Megaupload’s legal team are not restricting their fight with the U.S. Government only to the courts. Today they published a detailed white paper accusing the White House of selling out to corporate interests, particularly Hollywood. “The message is clear. The White House is for sale. More and more of our rights are eroding away to protect the interests of large corporations and their billionaire shareholders,” Dotcom summarizes.
“The Truth will come out.”
Megaupload founder Kim Dotcom has been announcing it for months on his website and a white paper released today is the first big step towards that goal.
Titled “The United States vs You (and Kim Dotcom)” and written by Megaupload lawyers Ira Rothken and Robert Amsterdam, the paper accuses the Obama administration of being a pawn of big corporations. It further describes in detail how the authorities obliterated Megaupload on flaky legal grounds.
“The message is clear. The White House is for sale. Due process and the rule of law have little value to the current administration. More and more of our rights are eroding away to protect the interests of large corporations and their billionaire shareholders,” Dotcom tells TorrentFreak.
According to Dotcom his case is just one example of how corporate interests threaten people’s rights and freedom on the Internet in general.
“Silicon Valley has been turned into Surveillance Valley. Kids with keyboards are the new terrorists. Copyright is now a matter of national security. This is all very un-American. Read the White Paper and wake up.”
The 38-page white paper starts with a bang:
“The criminal prosecution of Megaupload and Kim Dotcom is purportedly the ‘largest copyright case in history,’ involving tens of millions of users around the world, and yet it is founded on highly dubious legal principles and apparently propelled by the White House’s desire to mollify the motion picture industry in exchange for campaign contributions and political support,” the white paper begins.
One of the main complaints against the legal process is that under U.S. law Megaupload and its employees can’t be held criminally responsible for copyright infringements committed by the site’s users.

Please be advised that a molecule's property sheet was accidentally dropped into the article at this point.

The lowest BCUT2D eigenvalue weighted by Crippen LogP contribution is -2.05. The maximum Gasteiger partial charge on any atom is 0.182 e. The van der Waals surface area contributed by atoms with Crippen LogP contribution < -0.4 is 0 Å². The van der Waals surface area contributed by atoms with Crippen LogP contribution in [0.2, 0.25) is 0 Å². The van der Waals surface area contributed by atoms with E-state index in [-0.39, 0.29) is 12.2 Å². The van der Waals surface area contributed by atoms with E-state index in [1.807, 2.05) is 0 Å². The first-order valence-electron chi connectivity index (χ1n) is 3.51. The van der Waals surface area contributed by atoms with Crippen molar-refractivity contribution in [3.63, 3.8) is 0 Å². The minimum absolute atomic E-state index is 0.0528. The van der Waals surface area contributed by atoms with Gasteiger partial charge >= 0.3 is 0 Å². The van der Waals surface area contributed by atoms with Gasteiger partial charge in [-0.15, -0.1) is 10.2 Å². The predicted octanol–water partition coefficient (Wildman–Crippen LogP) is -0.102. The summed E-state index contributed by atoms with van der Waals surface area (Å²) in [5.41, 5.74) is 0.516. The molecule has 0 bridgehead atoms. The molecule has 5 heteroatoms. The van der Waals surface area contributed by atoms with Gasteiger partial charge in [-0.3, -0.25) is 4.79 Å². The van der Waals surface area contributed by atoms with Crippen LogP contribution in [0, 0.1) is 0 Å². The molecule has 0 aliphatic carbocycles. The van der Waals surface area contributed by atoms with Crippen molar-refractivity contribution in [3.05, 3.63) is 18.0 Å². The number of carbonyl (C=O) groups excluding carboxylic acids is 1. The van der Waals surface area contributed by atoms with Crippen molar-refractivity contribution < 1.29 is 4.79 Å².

“The prosecution seeks to hold Megaupload and its executives criminally responsible for alleged infringement by the company’s third-party cloud storage users. The problem with the theory, however, is that secondary copyright infringement is not – nor has it ever been – a crime in the United States.”
“The federal courts lack any power to criminalize secondary copyright infringement; the U.S. Congress alone has such authority, and it has not done so. As such, the Megaupload prosecution is not only baseless, it is unprecedented,” Rothken and Amsterdam write.
The paper continues to give a detailed overview of legal jurisprudence in Megaupload’s favor. Among other things, the lawyers note that Megaupload granted very broad DMCA takedown powers to copyright holders, who could remove any file from the cloud hosting service without oversight.
Most of the legal arguments laid out in the white paper have been highlighted previously. What is new, however, is the legal team’s frontal attack on the Obama administration. The suggestion is, that the White House has been corrupted by corporate money and that the assault on Megaupload was a payoff.
“The degree to which the Copyright Lobby, and the MPAA specifically, have managed to instrumentalize the current Administration to take down a foreign corporation and its executives is, quite literally, un-American,” the lawyers write.
Corrupted by sizable election contributions from corporate interest groups, the United States no longer stands for principled standards and the rule of law, the lawyers argue.
“Those values appear to have fallen by the wayside under this White House, which seems content to violate the due process rights of criminal defendants, mislead the courts, and advance baseless legal theories so long as its fund-raising remains uninterrupted.”